● Real Estate Purchase – The purchase of land or property with illegally made funds and the selling of that land.
● Shell Companies and Trusts – Places that allow illegally gained funds to be held or stored that don’t require the immediate divulging of their actual owner.
● Black Salary Payment – Using laundered funds to pay the wages of unregistered employees.
● Trade-Based Laundering – Using misvalued invoices to obscure the flow of funds, either by doubling, under or overvaluing the invoices.
● Bank Capture: The transference of money through a bank whose interest is controlled in on some level by the alleged money launderer.
● Structuring Deposits – Sometimes referred to as “Smurfing”. This process involves parceling large amounts of funds out into small deposits.
● Cash Businesses – A business that is declaring cash received as lawful earnings, when that business was actually set up specifically to receive cash obtained through illegal means.
Penalties for the Conviction of Money Laundering Crimes in Nevada
Money laundering is a federal offense and as such, cases of money laundering in Nevada are always heard in a federal courthouse (either the Las Vegas or Reno federal courthouse) and the penalties can be quite severe.
The penalties for convicted crimes of money laundering in Nevada are usually as follows:
● Up to a maximum of 20 years in federal prison and/or
● Fines of up to $500,000, or
● Fines of twice the value of the funds or property involved in the money laundering (fines will be determined by which amount is greater).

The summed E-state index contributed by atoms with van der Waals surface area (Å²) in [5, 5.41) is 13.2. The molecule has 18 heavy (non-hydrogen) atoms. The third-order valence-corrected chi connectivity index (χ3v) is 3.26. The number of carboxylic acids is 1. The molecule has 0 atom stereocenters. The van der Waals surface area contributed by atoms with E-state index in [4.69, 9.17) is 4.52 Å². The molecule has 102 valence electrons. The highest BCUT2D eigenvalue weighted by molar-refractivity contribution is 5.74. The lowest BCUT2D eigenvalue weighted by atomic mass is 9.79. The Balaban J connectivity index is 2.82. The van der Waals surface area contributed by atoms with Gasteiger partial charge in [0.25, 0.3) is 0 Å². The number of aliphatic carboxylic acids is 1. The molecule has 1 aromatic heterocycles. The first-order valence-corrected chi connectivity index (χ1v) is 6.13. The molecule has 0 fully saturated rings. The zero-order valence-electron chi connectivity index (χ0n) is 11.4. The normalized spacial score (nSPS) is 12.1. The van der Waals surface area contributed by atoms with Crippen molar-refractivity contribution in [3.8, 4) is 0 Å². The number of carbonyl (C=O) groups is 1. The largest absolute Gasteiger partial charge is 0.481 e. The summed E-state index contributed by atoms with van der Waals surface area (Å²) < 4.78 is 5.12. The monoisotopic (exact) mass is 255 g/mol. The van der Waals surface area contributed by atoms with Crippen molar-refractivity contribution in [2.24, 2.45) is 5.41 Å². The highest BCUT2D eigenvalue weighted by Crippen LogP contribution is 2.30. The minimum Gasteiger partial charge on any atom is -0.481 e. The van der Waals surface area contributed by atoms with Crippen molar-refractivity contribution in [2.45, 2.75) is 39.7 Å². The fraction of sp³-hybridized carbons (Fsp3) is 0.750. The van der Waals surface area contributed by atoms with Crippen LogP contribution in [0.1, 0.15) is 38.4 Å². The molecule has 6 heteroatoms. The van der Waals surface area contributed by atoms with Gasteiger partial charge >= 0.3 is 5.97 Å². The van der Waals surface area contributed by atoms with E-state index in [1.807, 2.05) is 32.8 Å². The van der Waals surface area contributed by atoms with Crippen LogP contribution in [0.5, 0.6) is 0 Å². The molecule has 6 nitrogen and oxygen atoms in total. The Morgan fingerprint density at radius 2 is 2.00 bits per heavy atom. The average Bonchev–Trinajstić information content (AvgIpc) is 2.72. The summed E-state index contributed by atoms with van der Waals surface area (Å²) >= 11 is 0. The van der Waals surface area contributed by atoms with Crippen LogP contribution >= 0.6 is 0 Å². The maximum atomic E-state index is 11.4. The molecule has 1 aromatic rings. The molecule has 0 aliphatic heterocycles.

Are There Defenses Against Money Laundering?
Yes, there are actually many ways for an experienced attorney to build a defense against the crime of money laundering. For this reason, it is imperative that anyone who has been charged with this very serious crime contacts an attorney as soon as possible to give them time to understand the circumstances of the case and build a strong and thorough defense.
One avenue of defense involves the misconduct of the police during the investigation of money laundering. When someone is charged with money laundering in Nevada, the government has the right to freeze their assets under the asset forfeiture laws in this state. While this is a common occurrence in alleged money laundering cases, there are still proper search and warrant procedures that must be followed in the seizure of any assets. Evidence that was illegally obtained can be suppressed in federal court.
There must also be proof that the alleged offender had the intention to launder money and that the necessary steps needed to create an offense of money laundering did actually occur. It is not a crime to be in possession of illegally gained funds and without a transaction that in effect launders these funds, a crime has not necessarily occurred.
If you need experienced legal counsel for a money laundering charge, we encourage you to contact our offices today. We offer free case consultations and are ready to hear your side of the story.